The "Tip of the tongue", which is also called (TOT) phenomenon refers to the inability to pull a word from your memory despite belief that the word is there. It is a psychological state that produces pronounced and easily recognizable physiological reactions. TOT have happened all over the world, people have reported the phenomenon in the native languages of France, Portugal, Vietnamese, and Romania and also all other countries. It is also age-dependent, with seniors reporting the experience about twice as often as college age students. The person experiencing TOT can often name the first letter of the word and can recall words similar in meaning. About half the time, the individually eventually succeeds and voices the word.
The tip-of-the-tongue experience (TOT) is characterized by being able to retrieve quite a lot of information about the target word without being able to retrieve the word itself. You know the meaning of the word, you may know how many syllables the word has, or its initial sound or letter. But you can't retrieve it all. The experience is coupled with a strong feeling (this is the frustrating part) that you know the word, and that it is hovering on the edges of your thought.
It has been thought that these interfering words cause the TOT, but some researchers now believe they're a consequence rather than a cause. Because you have part of the sounds of the word you're searching for, your hard-working brain, searching for words that have those sounds, keeps coming up with the same, wrong, words. A recent study by Dr Lori James of the University of California and Dr Deborah Burke of Pomona College suggests a different cause. Interestingly, this ability to transmit phonological relatives of the word being recalled is lost in patients with Alzheimer's disease. Alzheimer's and dementia involve memory retrieval failure in specific brain areas, which may be the case with this more common phenomenon as well. In their study using functional magnetic resonance imaging, Maril and colleagues found that activity in the anterior cingulate cortex and the prefrontal cortex of the brain was higher during TOT experiences than when the subject remembered the word.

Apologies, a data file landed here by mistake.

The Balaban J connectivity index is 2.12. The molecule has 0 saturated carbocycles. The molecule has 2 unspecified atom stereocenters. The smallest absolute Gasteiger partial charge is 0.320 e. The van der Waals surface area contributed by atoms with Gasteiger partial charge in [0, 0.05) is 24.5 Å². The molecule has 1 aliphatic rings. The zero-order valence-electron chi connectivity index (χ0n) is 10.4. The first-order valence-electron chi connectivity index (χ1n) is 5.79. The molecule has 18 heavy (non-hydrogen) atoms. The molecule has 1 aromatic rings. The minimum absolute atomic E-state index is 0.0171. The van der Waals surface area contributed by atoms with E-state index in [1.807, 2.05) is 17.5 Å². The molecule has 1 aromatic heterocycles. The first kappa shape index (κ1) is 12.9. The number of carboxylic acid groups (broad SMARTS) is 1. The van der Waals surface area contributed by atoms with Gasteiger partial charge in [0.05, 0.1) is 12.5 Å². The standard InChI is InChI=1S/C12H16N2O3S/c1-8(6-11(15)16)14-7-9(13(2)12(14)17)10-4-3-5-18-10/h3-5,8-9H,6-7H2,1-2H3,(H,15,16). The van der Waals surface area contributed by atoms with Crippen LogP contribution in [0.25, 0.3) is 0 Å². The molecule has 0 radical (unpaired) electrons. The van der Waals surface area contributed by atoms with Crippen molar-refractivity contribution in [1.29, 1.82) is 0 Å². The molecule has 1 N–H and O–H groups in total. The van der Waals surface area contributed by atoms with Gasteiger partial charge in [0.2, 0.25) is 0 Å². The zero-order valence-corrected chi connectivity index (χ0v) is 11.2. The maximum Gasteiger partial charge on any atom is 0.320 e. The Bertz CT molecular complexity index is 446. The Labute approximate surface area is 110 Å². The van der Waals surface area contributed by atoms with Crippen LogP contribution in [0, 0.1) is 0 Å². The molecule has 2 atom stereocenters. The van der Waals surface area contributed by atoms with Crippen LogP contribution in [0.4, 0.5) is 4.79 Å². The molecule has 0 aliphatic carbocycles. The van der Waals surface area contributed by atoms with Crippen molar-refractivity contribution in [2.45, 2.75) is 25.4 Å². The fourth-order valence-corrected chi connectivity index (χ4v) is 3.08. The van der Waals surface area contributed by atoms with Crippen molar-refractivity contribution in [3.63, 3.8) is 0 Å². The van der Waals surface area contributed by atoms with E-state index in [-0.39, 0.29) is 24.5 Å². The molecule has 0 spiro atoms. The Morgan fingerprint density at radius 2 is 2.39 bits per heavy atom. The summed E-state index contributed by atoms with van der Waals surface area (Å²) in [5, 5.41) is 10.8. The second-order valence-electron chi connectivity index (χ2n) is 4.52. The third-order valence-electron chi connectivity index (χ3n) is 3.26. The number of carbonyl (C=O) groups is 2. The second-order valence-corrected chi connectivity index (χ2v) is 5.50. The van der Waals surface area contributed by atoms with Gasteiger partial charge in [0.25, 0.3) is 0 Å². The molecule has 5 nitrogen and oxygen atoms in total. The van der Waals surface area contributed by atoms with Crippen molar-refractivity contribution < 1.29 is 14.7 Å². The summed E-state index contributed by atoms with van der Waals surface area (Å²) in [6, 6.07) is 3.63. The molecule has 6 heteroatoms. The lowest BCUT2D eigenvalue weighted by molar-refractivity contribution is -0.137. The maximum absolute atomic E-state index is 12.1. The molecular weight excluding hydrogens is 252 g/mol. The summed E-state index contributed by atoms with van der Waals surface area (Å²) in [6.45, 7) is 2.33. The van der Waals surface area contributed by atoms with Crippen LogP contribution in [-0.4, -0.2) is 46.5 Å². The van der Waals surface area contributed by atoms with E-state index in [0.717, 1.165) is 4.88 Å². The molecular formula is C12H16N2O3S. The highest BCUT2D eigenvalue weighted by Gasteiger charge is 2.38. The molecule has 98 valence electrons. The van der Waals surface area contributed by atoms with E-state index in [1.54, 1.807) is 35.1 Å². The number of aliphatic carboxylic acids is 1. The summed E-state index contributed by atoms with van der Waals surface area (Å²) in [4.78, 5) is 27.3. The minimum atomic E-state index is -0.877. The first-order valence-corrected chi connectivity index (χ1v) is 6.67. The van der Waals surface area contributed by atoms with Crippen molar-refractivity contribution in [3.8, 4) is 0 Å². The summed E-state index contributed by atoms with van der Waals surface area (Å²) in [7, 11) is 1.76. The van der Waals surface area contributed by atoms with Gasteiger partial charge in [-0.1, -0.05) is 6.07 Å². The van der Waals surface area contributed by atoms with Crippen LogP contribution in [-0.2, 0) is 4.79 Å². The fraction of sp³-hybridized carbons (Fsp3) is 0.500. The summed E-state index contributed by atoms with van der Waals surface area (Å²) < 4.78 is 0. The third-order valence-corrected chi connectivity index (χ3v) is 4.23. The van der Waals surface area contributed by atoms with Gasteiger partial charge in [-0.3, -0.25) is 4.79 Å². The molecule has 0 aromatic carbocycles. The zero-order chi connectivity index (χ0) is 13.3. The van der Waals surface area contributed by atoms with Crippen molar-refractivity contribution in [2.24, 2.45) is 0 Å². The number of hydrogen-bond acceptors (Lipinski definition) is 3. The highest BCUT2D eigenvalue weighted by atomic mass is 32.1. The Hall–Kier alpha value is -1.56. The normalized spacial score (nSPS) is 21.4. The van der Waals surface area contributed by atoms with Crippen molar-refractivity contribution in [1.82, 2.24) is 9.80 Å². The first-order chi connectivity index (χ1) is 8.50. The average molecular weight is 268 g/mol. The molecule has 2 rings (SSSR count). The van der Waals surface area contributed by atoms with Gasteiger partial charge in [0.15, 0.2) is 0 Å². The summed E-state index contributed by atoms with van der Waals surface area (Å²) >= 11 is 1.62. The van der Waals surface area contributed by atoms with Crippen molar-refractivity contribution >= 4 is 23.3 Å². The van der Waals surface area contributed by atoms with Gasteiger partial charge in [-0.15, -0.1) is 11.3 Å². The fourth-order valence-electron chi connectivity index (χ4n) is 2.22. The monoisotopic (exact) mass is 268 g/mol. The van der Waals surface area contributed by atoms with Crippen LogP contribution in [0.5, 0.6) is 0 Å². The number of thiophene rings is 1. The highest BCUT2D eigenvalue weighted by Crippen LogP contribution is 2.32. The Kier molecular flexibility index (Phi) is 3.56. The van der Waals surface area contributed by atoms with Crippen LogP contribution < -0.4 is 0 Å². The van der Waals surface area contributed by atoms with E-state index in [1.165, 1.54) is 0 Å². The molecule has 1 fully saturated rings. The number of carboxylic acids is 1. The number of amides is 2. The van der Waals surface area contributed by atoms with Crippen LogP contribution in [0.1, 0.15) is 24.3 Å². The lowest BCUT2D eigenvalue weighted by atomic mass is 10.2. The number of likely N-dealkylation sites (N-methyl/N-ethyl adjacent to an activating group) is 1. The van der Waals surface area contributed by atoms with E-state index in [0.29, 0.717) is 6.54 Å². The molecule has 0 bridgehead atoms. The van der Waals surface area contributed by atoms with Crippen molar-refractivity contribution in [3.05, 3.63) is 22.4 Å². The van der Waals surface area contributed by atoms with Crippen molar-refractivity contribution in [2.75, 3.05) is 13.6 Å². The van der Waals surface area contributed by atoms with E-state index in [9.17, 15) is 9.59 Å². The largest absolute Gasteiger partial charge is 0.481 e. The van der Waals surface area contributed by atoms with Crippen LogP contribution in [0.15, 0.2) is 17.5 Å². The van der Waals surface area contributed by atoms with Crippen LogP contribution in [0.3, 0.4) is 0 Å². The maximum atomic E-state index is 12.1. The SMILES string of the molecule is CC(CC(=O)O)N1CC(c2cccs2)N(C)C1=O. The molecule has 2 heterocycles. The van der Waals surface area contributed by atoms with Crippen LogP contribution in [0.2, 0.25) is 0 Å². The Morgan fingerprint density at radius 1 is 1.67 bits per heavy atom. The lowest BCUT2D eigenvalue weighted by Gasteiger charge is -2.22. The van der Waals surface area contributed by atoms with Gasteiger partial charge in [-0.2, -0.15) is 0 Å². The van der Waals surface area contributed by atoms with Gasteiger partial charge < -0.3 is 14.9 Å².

Another prediction is that as a result of this representational "tightening," subjects may be less likely to notice unexpected or infrequent events in their environment - for example, if subjects are completing the same task but are required to stomp their foot whenever a three-syllable word occurs, they may be less successful at this when engaged in a task that involves the retrieval of low-frequency or non dominant information relative to that involving more dominant or high-frequency information.
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